Bank Guarantees vs. Bonds: An Overview
A bank guarantee is often included as part of a bank loan as a provision promising that if a borrower defaults on the repayment of a loan, the bank will cover the loss. A bond is a debt instrument that allows an investor to lend money to a corporation or government institution in return for an amount of interest earned over the life of the bond. A bond is essentially a loan issued by an entity and invested in by outside investors.
A bank guarantee is not a debt instrument or a loan in itself. It is a guarantee by a lending institution that the bank will assume the costs if a borrower defaults on its liabilities or obligations. A bank guarantee is often a provision placed in a bank loan prior to the bank agreeing to loan out the money. The bank will charge a fee for the guarantee. A bank guarantee encourages companies and private consumers to make purchases they otherwise would not make, which increases business activity and consumption and provides entrepreneurial opportunities.
- A bank guarantee is often a component of a loan agreement whereby a bank promises to meet a borrower's obligations if they default on the loan.
- Banks will typically charge a fee to provide a guarantee.
- A bond is used by entities to raise money. The entity issues a bond for a set amount, and the buyer of the bond essentially lends the entity the amount of the bond for a set period with a set interest rate.
- Bonds are issued by an entity at a par value, usually in denominations of $100 with a stated coupon rate; 5%, for example.
Commercial banks often provide bank guarantees to an individual or business owner who wants to borrow money to purchase new equipment, for example. Through the guarantee, the bank assumes liability for the debtor if they fail to meet their contractual obligations. In other words, the bank offers to stand as the guarantor on behalf of the business customer in a transaction. Most bank guarantees charge a fee equal to a small percentage amount of the entire contract, normally, 0.5 to 1.5% of the guaranteed amount.
There are different types of guarantees including performance guarantees, bid bond guarantees, financial guarantees, and advance or deferred payment guarantees. Guarantees are used for different reasons. Often, they are included in arrangements between a small firm and a large organization. The larger organization may seek protection against counterparty risk and will require the smaller party to receive a bank guarantee in advance of work.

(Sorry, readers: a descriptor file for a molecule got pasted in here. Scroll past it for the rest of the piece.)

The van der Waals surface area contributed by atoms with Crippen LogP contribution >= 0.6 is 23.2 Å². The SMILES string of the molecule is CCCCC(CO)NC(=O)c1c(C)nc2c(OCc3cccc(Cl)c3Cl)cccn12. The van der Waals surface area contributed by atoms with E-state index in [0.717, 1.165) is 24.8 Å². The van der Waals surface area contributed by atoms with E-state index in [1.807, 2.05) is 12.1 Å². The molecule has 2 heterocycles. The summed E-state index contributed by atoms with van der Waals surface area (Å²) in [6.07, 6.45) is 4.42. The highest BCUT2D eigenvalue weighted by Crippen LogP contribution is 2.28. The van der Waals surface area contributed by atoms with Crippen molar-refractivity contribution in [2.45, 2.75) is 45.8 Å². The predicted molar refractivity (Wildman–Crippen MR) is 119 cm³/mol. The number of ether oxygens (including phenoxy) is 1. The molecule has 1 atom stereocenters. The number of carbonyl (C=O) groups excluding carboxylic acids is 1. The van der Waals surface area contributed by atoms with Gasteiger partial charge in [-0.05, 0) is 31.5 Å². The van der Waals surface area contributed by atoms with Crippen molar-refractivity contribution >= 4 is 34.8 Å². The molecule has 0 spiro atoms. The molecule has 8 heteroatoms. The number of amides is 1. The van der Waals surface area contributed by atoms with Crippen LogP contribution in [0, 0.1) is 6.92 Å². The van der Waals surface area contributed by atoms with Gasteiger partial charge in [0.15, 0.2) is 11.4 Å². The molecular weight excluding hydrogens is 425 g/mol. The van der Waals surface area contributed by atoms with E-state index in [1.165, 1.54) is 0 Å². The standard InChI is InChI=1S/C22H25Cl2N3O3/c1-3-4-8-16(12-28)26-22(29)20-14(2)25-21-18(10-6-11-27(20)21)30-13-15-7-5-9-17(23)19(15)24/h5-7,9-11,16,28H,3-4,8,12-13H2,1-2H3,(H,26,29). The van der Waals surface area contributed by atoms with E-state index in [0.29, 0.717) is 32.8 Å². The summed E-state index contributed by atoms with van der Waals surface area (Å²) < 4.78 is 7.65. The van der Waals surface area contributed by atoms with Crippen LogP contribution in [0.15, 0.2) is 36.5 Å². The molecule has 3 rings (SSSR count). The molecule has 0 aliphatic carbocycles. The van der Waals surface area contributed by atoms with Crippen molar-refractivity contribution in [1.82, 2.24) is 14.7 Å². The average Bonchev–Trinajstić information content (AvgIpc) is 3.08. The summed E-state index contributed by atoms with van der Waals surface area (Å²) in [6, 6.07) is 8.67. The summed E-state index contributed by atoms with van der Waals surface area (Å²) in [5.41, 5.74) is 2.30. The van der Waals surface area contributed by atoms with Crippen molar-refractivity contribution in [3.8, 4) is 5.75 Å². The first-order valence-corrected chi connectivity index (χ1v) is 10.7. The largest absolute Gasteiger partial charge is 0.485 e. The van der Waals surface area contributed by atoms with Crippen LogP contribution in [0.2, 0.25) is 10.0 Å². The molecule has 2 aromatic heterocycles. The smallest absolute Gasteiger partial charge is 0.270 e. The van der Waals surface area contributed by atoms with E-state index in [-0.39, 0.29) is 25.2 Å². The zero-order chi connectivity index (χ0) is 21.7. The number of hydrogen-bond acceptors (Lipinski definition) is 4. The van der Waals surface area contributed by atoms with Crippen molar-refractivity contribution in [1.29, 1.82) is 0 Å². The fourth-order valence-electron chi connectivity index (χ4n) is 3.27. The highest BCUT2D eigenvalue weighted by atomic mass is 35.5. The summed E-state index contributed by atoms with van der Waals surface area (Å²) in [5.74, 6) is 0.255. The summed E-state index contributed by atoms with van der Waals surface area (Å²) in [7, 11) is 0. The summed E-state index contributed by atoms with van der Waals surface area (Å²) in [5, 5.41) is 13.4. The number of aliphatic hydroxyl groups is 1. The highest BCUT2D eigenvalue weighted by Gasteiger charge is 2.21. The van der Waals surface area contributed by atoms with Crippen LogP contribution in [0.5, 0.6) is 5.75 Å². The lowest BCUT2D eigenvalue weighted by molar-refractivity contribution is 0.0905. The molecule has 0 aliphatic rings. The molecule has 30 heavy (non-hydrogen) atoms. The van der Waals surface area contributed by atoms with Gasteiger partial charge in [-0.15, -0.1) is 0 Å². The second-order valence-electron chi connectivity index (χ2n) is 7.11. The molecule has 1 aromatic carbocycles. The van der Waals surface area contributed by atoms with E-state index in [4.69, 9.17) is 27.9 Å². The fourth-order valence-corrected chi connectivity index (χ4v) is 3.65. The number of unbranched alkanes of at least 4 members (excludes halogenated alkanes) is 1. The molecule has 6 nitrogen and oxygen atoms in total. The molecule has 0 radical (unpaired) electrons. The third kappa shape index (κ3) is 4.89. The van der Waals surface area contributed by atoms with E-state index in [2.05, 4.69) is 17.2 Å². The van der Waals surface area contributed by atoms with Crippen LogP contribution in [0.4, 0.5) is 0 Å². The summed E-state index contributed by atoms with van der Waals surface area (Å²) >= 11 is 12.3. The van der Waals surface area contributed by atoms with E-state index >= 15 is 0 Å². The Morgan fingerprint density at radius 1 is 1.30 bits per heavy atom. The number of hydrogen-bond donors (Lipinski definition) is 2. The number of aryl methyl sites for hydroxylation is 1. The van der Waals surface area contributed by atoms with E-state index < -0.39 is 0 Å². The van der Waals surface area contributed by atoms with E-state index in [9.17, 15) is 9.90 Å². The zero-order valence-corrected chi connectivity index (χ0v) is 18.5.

Bonds are used by governments and corporations to raise money and finance needed projects. A bond resembles an I.O.U. between a lender (the bondholder) and the borrower (the entity that issues the bond). Tne entity issues a bond at a par value, usually in denominations of $100 with a stated coupon rate of around 5%. An investor effectively lends the bond issuer $100 and receives coupon payments from the entity that issued the bond until the $100 par value is repaid by the entity that borrowed the money.
A bond is issued with an end date, or maturity date. The maturity date is when the principal of the loan is due to be paid to the bond owner and includes the terms and amounts for the variable or fixed interest payments that will be made by the borrower. The interest payment (the coupon) is part of the return that bondholders earn for loaning their funds to the issuer. The interest rate that determines the payment is called the coupon rate.
Bonds are fixed income securities and are one of three asset classes. The other two asset classes more familiar to investors are stocks (equities) and cash equivalents. Many corporate and government bonds are publicly traded; others are only traded over-the-counter (OTC) or privately between the borrower and lender.
While governments issue many bonds, corporate bonds can be purchased from brokerages. If you are interested in finding a broker to purchase bonds, take a look at Investopedia's list of the best online stock brokers.